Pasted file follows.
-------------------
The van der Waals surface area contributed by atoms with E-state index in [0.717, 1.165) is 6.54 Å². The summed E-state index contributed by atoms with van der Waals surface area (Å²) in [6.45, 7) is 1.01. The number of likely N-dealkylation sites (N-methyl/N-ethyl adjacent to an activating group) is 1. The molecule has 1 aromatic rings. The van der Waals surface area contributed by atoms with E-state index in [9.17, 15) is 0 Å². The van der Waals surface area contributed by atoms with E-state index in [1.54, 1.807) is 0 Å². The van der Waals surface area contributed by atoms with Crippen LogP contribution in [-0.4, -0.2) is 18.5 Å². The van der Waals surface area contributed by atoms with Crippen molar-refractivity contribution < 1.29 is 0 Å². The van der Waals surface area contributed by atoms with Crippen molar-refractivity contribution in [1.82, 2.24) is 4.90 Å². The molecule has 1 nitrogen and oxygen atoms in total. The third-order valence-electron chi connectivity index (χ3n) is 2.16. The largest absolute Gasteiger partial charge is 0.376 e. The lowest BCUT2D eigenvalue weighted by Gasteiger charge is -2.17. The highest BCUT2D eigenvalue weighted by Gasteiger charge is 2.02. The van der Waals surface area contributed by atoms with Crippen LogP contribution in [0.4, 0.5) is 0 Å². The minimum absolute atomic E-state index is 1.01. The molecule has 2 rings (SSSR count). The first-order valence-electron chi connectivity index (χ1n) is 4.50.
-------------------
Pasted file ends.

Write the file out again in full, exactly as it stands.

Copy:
The van der Waals surface area contributed by atoms with E-state index in [0.717, 1.165) is 6.54 Å². The summed E-state index contributed by atoms with van der Waals surface area (Å²) in [6.45, 7) is 1.01. The number of likely N-dealkylation sites (N-methyl/N-ethyl adjacent to an activating group) is 1. The molecule has 1 aromatic rings. The van der Waals surface area contributed by atoms with E-state index in [9.17, 15) is 0 Å². The van der Waals surface area contributed by atoms with E-state index in [1.54, 1.807) is 0 Å². The van der Waals surface area contributed by atoms with Crippen LogP contribution in [-0.4, -0.2) is 18.5 Å². The van der Waals surface area contributed by atoms with Crippen molar-refractivity contribution < 1.29 is 0 Å². The van der Waals surface area contributed by atoms with Crippen molar-refractivity contribution in [1.82, 2.24) is 4.90 Å². The molecule has 1 nitrogen and oxygen atoms in total. The third-order valence-electron chi connectivity index (χ3n) is 2.16. The largest absolute Gasteiger partial charge is 0.376 e. The lowest BCUT2D eigenvalue weighted by Gasteiger charge is -2.17. The highest BCUT2D eigenvalue weighted by Gasteiger charge is 2.02. The van der Waals surface area contributed by atoms with Crippen LogP contribution in [0.4, 0.5) is 0 Å². The minimum absolute atomic E-state index is 1.01. The molecule has 2 rings (SSSR count). The first-order valence-electron chi connectivity index (χ1n) is 4.50.